October 3, 2008
Electric Eel Cells Suggest Electrifying Possibilities
Engineers long have known that great ideas can be lifted from Mother Nature, but a new paper* by researchers at Yale University and the National Institute of Standards and Technology (NIST) takes it to a cellular level. Applying modern engineering design tools to one of the basic units of life, they argue that artificial cells could be built that not only replicate the electrical behavior of electric eel cells but in fact improve on them. Artificial versions of the eel's electricity generating cells could be developed as a power source for medical implants and other tiny devices, they say.
The paper, according to NIST engineer David LaVan, is an example of the relatively new field of systems biology. "Do we understand how a cell produces electricity well enough to design one"”and to optimize that design?" he asks.
In all, according LaVan, there are at least seven different types of channels, each with several possible variables to tweak, such as their density in the membrane. Nerve cells, which move information rather than energy, can fire rapidly but with relatively little power. Electrocytes have a slower cycle, but deliver more power for longer periods. LaVan and partner Jian Xu developed a complex numerical model to represent the conversion of ion concentrations to electrical impulses and tested it against previously published data on electrocytes and nerve cells to verify its accuracy. Then they considered how to optimize the system to maximize power output by changing the overall mix of channel types.
Their calculations show that substantial improvements are possible. One design for an artificial cell generates more than 40 percent more energy in a single pulse than a natural electrocyte. Another would produce peak power outputs over 28 percent higher. In principle, say the authors, stacked layers of artificial cells in a cube slightly over 4 mm on a side are capable of producing continuous power output of about 300 microwatts to drive small implant devices. The individual components of such artificial cells"”including a pair of artificial membranes separated by an insulated partition and ion channels that could be created by engineering proteins"”already have been demonstrated by other researchers. Like the natural counterpart, the cell's energy source would be adenosine triphosphate (ATP), synthesized from the body's sugars and fats using tailored bacteria or mitochondria.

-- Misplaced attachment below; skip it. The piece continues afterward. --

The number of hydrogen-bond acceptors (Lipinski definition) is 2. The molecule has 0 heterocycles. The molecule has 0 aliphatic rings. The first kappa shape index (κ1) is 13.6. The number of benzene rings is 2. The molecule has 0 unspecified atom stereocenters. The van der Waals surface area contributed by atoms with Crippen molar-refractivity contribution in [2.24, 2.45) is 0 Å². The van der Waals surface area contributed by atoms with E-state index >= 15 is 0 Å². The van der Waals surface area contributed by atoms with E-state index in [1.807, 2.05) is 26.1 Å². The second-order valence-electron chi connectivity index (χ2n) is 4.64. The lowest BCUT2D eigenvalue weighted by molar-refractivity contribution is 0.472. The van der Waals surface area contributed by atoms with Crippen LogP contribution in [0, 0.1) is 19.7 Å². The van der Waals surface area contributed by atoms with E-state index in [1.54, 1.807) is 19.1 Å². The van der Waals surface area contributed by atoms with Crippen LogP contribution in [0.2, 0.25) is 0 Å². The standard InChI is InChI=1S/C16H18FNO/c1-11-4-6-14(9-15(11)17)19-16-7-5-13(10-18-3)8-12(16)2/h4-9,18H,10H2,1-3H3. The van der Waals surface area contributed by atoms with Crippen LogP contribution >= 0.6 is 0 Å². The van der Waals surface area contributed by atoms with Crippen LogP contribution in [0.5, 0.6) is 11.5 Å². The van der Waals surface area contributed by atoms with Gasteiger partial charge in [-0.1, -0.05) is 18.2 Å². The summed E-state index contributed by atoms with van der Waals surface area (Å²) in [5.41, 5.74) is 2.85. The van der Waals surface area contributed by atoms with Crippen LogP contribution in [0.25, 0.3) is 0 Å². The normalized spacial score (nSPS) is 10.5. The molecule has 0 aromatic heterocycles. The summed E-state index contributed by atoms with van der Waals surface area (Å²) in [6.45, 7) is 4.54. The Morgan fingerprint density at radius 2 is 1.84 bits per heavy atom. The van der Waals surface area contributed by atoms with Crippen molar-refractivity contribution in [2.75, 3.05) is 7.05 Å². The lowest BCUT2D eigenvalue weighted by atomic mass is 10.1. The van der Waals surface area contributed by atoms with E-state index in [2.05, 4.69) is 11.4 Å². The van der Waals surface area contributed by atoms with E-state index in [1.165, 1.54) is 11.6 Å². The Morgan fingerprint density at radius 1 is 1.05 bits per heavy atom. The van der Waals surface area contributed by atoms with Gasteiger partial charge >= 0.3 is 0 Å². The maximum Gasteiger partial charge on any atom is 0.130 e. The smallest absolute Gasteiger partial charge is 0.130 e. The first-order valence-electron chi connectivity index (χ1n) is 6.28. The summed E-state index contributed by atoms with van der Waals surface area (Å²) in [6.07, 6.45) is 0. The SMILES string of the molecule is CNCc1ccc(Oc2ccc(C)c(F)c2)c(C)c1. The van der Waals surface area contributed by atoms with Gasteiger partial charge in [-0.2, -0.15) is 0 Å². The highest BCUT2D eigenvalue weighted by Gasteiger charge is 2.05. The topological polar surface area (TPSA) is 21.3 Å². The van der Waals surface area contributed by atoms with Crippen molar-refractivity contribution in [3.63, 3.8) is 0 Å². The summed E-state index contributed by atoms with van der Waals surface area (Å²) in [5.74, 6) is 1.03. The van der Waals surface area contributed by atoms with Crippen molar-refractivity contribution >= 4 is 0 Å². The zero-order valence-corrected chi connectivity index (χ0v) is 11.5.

* J. Xu and D.A. LaVan. Designing artificial cells to harness the biological ion concentration gradient. Nature Nanotechnology, published online: September 21, 2008.
Image 2: Electric eel anatomy: The first detail shows stacks of electrocytes, cells linked in series (to build up voltage) and parallel (to build up current). Second detail shows an individual cell with ion channels and pumps penetrating the membrance, The Yale/NIST model represents the behavior of several such cells. Final detail shows an individual ion channel, one of the building blocks of the model. Credit: Daniel Zukowski, Yale University
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